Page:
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HOECHST PROKINE "GIVEAWAYS" EXCEED 10,000 VIALS, IMMUNEX CHARGES

Executive Summary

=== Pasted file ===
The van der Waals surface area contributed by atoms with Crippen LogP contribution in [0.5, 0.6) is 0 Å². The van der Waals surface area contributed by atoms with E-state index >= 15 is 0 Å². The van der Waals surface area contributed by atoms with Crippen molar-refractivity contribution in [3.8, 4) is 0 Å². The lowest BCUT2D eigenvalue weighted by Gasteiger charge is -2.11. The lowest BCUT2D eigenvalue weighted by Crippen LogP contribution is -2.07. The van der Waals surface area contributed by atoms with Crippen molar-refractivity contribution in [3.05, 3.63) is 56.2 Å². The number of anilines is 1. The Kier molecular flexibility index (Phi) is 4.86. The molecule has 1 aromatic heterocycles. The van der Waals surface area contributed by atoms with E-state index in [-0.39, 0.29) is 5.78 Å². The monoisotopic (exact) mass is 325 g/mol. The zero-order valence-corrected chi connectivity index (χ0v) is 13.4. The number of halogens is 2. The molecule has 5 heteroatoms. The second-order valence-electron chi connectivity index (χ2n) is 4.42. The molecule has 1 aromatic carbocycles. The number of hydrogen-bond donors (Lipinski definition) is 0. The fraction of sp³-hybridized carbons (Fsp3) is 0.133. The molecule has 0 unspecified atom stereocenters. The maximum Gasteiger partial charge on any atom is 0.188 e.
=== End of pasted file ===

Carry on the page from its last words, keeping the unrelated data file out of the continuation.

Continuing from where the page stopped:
HOECHST PROKINE "GIVEAWAYS" EXCEED 10,000 VIALS, IMMUNEX CHARGES in a breach-of contract suit. The two companies collaborated on the development of granulocyte-macrophage colony stimulating factor, approved by FDA for use in certain cancer patients in March 1991. Hoechst and Immunex co-promote GM-CSF in the U.S., with Immunex selling the drug under the tradename Leukine (sargramostim). Hoechst has exclusive rights outside of the U.S. Immunex has sole U.S. manufacturing rights. In the suit, Immunex alleges that Hoechst and its subsidiaries Behringwerke AG and Hoechst Roussel Pharmaceuticals. have breached their contract by flooding Immunex's customer base with free samples. Hoechst Roussel is Hoechst's U.S. business. Hoechst is "shipping large supplies of Hoechst GM-CSF as free samples to Immunex's hospital customers," Immunex charged. While Immunex and Hoechst compete nationwide, Immunex has buying contracts with an undisclosed number of hospital purchasing groups for Leukine, including American Healthcare Systems and Voluntary Hospitals of America. The Hoechst "giveaways" include those two customers, an Immunex spokesperson said. The relationship with AmHS does not involve minimum purchases or volume discounts, but instead offers the group purchasing organization equity incentives to buy GM-CSF from Immunex rather than Hoechst or other competitors ("The Pink Sheet" Oct. 14, 1991, T&G-1). In the case of VHA, however, Immunex announced last March that it had signed an exclusive three-year supply agreement covering GM-CSF ("The Pink Sheet" March 11, 1991, p. 15). "We intend to prove that Hoechst has flooded Immunex's customer base with free GM-CSF in a deliberate attempt to undermine Immunex's investment in GM-CSF and intimidate Immunex in contract negotiations with Hoechst," a press release said. "Obviously, Immunex cannot afford to compete below cost with a giant firm like Hoechst. We have confirmed giveaways of approximately 10,000 vials of product and believe that is not the full extent of the giveaway program." A Hoechst spokesperson said the company was "surprised to hear of the suit," and intends to "defend vigorously" against it. Hoechst's license to GM-CSF runs until 1995, an Immunex spokesperson said. Immunex originally licensed full worldwide marketing rights to Behringwerke, but re-acquired the right to co- market in the U.S. in 1989. "Immunex alleges that Hoechst violated its agreements with Immunex by failing to market GM-CSF as required by contract, failing to pay royalties to Immunex, and interfering with Immunex GM-CSF customer contracts," the release states. "Immunex also alleges that the [Hoechst Roussel] giveaway program violated the federal Prescription Drug Marketing Act, which prohibits firms from giving away drugs as free samples without appropriate safeguards." The Hoechst giveaways have resulted in much lower than expected first quarter sales for Leukine, Immunex said. The company now expects to report a loss for the period, "although it will be significantly less than our loss for the first quarter in 1991 when Immunex lost $4.2 mil." In a Feb. 13 research report, Smith Barney analyst Denise Gilbert projected 1992 sales of GM-CSF of $50 mil., lowered from earlier estimates of $60 mil. Gilbert noted that Hoechst had been giving away product when it neared its expiration date, and also noted that Schering-Plough was providing the drug free under a compassionate use program. That product is licensed from Genetics Institute to Sandoz/Schering-Plough. In a January presentation to the Hambrecht and Quist healthcare conference, Immunex President Michael Kranda predicted that despite rapidly increasing sales in 1991, demand for Leukine and GM-CSFs in general would "grow more modestly" this year. Nonetheless, Kranda said that Immunex expected to be "solidly profitable" for the year. After the big loss in the first quarter 1991, Immunex earnings increased steadily for each consecutive quarter, to a cumulative $802,000 on revenues of $62.6 mil. for the year. Almost half of 1991 revenues were due to Leukine, the company said in its annual report. Immunex now says that "if the effect of the giveaway program cannot be reversed," the company will not meet its revenue targets for the current year. However, the firm adds that the suit will not "significantly affect" its development program for GM-CSF, and that the company will still go ahead with plans to seek a broader label this year. The drug originally was approved for the acceleration of bone marrow engraftment in cancer patients who require autologous bone marrow transplants. On Dec. 31, the agency approved an added indication, for treatment of cancer patients when autologous and allogeneic bone marrow transplants fail or when marrow engraftment is delayed ("The Pink Sheet" Jan. 6, T&G-2). The company currently is seeking approval for use in chemotherapy patients. Immunex also is working on other oncology products, including a second- generation colony stimulating factor, PIXY 321 ("The Pink Sheet" Feb. 3, p. 6). Filed April 2 in King County, Wash. superior court, the suit charges breach of contract, business interference and unfair competition. Immunex has retained the Seattle firm Perkins, Coie as legal counsel.
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